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The intention of UK businesses to adopt the three main kinds of electrified vehicles has risen rapidly in the last 12 months, according to authoritative new research.
The results show dramatic increases in businesses which report either already using, or are considering to use battery electric vehicles, plug-in hybrids and hybrids, according to the Arval Mobility Observatory report, which gains insight from 5,600 businesses across Europe.
Now, more than half (53%) of UK businesses say that they are already running battery electric vehicles or plan to do so in the next three years, contrasting with 41% answering the same question in 2019.
When it comes to plug-in hybrids, the figures were 63% now against 46% last year – the largest increase seen for any type of EV – and 64% compared to 53% for hybrids.
Shaun Sadlier, Head of Arval Mobility Observatory in the UK, said: “These results show just how much additional impetus now exists behind the adoption of electric vehicles, plug-in hybrids and hybrids among UK fleets at this moment compared to just 12 months ago.
“We have been saying for some time that 2020 would very much be the year during which electric power takes off for fleets and these findings show that fleets agree with those sentiments. There has been a very noticeable acceleration.
“The reasons for this are, we believe, quite clear. The tax incentives now available for company car drivers, especially the zero per cent benefit-in-kind rate for the 2020-21 tax year for battery electric vehicles, is a huge attraction.
“Also we are in the process of seeing a dramatic expansion in the choice of EVs available, especially among battery electric vehicles. Over the course of this year, the number of models available will go from a handful to dozens, with better representation across all segments and price points.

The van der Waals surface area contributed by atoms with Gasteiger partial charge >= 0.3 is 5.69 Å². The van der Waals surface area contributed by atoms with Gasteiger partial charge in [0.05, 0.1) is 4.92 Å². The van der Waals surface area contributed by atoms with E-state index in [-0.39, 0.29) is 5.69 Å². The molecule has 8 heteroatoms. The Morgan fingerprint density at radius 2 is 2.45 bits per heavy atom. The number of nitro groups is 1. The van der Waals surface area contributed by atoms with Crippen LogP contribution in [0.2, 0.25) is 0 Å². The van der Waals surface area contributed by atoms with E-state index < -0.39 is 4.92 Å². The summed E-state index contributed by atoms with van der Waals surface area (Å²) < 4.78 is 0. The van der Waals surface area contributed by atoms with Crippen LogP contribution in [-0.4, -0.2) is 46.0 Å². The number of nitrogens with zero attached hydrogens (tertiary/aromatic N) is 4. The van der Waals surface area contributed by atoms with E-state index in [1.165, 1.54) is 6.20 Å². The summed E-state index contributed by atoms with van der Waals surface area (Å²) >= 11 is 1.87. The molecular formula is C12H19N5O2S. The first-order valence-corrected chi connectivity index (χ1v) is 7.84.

“Finally, while there is still work to be done, the charging infrastructure across the UK is growing all the time, providing reassurance to drivers and their employers that these vehicles can be used practically on a day-to-day basis.”
Shaun said it was interesting to note that many businesses with which Arval worked in the UK were now planning to move straight from petrol and diesel cars to battery electric alternatives.
Find out more about Arval Mobility Observatory.
“A couple of years ago, the received wisdom in the market was that both types of hybrid would probably serve as a transitional technology. Instead, the perceived hurdles to battery electric adoption have reduced to a point where they can meet the needs of a wide variety of drivers, while it has become recognised that hybrids and plug-in hybrids have their own applications.
“Indeed, a lot of the work currently being carried out at Arval is helping businesses to create new choice lists that provide drivers with relevant options for all the main types of power.”
Among the following alternative fuel technologies, which ones do you use or are considering using in the next three years?
|Plug-in hybrids||Hybrids||Battery electric vehicles|
|2020||63% (25%)||64% (29%)||53% (16%)|
|2019||46% (22%)||53% (25%)||41% (16%)|
|2018||46% (22%)||53% (25%)||42% (14%)|
Main figure shows total of both businesses operating vehicles and planning to adopt in the next three years. Figure in brackets show those that have already adopted.